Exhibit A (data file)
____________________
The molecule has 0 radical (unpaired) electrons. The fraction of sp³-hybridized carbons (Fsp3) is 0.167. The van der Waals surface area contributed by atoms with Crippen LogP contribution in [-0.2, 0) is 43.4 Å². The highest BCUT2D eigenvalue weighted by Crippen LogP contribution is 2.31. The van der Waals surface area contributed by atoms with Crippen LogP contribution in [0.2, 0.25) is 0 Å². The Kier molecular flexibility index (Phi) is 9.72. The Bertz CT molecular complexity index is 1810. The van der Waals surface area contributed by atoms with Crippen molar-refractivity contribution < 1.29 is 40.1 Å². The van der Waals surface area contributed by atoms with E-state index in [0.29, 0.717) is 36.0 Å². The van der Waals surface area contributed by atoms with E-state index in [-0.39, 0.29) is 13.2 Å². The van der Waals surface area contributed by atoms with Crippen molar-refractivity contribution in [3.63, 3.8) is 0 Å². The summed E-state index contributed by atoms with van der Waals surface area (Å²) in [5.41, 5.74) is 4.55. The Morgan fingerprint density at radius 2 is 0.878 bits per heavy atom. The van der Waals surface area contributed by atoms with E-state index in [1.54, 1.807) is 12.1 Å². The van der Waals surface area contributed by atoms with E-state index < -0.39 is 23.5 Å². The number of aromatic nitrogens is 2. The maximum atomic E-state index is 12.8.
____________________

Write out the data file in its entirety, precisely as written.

The molecule has 0 radical (unpaired) electrons. The fraction of sp³-hybridized carbons (Fsp3) is 0.167. The van der Waals surface area contributed by atoms with Crippen LogP contribution in [-0.2, 0) is 43.4 Å². The highest BCUT2D eigenvalue weighted by Crippen LogP contribution is 2.31. The van der Waals surface area contributed by atoms with Crippen LogP contribution in [0.2, 0.25) is 0 Å². The Kier molecular flexibility index (Phi) is 9.72. The Bertz CT molecular complexity index is 1810. The van der Waals surface area contributed by atoms with Crippen molar-refractivity contribution < 1.29 is 40.1 Å². The van der Waals surface area contributed by atoms with E-state index in [0.29, 0.717) is 36.0 Å². The van der Waals surface area contributed by atoms with E-state index in [-0.39, 0.29) is 13.2 Å². The van der Waals surface area contributed by atoms with Crippen molar-refractivity contribution in [3.63, 3.8) is 0 Å². The summed E-state index contributed by atoms with van der Waals surface area (Å²) in [5.41, 5.74) is 4.55. The Morgan fingerprint density at radius 2 is 0.878 bits per heavy atom. The van der Waals surface area contributed by atoms with E-state index in [1.54, 1.807) is 12.1 Å². The van der Waals surface area contributed by atoms with E-state index < -0.39 is 23.5 Å². The number of aromatic nitrogens is 2. The maximum atomic E-state index is 12.8.